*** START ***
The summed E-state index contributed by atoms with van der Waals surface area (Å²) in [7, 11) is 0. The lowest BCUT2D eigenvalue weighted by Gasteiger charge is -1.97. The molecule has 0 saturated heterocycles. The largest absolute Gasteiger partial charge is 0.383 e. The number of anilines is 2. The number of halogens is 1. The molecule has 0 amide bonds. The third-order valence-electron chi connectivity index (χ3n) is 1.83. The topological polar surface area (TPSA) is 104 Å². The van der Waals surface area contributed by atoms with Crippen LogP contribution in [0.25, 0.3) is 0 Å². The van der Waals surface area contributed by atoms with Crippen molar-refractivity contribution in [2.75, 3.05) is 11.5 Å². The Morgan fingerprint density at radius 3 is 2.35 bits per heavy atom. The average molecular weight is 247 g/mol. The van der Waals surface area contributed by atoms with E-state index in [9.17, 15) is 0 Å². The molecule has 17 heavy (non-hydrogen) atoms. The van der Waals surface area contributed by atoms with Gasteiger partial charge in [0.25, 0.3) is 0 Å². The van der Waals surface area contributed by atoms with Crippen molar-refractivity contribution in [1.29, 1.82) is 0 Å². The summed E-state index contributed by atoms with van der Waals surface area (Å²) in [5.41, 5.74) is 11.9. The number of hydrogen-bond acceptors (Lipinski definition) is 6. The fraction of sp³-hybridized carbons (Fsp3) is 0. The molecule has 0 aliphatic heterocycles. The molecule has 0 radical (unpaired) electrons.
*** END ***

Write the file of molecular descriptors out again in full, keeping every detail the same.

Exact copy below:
The summed E-state index contributed by atoms with van der Waals surface area (Å²) in [7, 11) is 0. The lowest BCUT2D eigenvalue weighted by Gasteiger charge is -1.97. The molecule has 0 saturated heterocycles. The largest absolute Gasteiger partial charge is 0.383 e. The number of anilines is 2. The number of halogens is 1. The molecule has 0 amide bonds. The third-order valence-electron chi connectivity index (χ3n) is 1.83. The topological polar surface area (TPSA) is 104 Å². The van der Waals surface area contributed by atoms with Crippen LogP contribution in [0.25, 0.3) is 0 Å². The van der Waals surface area contributed by atoms with Crippen molar-refractivity contribution in [2.75, 3.05) is 11.5 Å². The Morgan fingerprint density at radius 3 is 2.35 bits per heavy atom. The average molecular weight is 247 g/mol. The van der Waals surface area contributed by atoms with E-state index in [9.17, 15) is 0 Å². The molecule has 17 heavy (non-hydrogen) atoms. The van der Waals surface area contributed by atoms with Gasteiger partial charge in [0.25, 0.3) is 0 Å². The van der Waals surface area contributed by atoms with Crippen molar-refractivity contribution in [1.29, 1.82) is 0 Å². The summed E-state index contributed by atoms with van der Waals surface area (Å²) in [5.41, 5.74) is 11.9. The number of hydrogen-bond acceptors (Lipinski definition) is 6. The fraction of sp³-hybridized carbons (Fsp3) is 0. The molecule has 0 aliphatic heterocycles. The molecule has 0 radical (unpaired) electrons.